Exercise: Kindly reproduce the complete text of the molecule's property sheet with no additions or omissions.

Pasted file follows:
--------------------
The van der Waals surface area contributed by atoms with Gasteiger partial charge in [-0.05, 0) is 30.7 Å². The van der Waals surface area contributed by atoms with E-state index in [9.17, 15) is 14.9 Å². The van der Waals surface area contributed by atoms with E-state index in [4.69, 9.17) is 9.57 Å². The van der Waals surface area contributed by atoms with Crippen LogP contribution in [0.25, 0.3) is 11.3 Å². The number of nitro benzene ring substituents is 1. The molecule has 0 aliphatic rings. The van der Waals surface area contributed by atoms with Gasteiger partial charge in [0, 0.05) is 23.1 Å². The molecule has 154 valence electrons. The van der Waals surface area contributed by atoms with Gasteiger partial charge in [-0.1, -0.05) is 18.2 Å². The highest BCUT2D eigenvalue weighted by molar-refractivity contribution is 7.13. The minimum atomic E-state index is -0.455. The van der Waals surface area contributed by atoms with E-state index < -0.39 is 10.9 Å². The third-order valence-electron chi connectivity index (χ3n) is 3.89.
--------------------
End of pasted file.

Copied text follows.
The van der Waals surface area contributed by atoms with Gasteiger partial charge in [-0.05, 0) is 30.7 Å². The van der Waals surface area contributed by atoms with E-state index in [9.17, 15) is 14.9 Å². The van der Waals surface area contributed by atoms with E-state index in [4.69, 9.17) is 9.57 Å². The van der Waals surface area contributed by atoms with Crippen LogP contribution in [0.25, 0.3) is 11.3 Å². The number of nitro benzene ring substituents is 1. The molecule has 0 aliphatic rings. The van der Waals surface area contributed by atoms with Gasteiger partial charge in [0, 0.05) is 23.1 Å². The molecule has 154 valence electrons. The van der Waals surface area contributed by atoms with Gasteiger partial charge in [-0.1, -0.05) is 18.2 Å². The highest BCUT2D eigenvalue weighted by molar-refractivity contribution is 7.13. The minimum atomic E-state index is -0.455. The van der Waals surface area contributed by atoms with E-state index < -0.39 is 10.9 Å². The third-order valence-electron chi connectivity index (χ3n) is 3.89.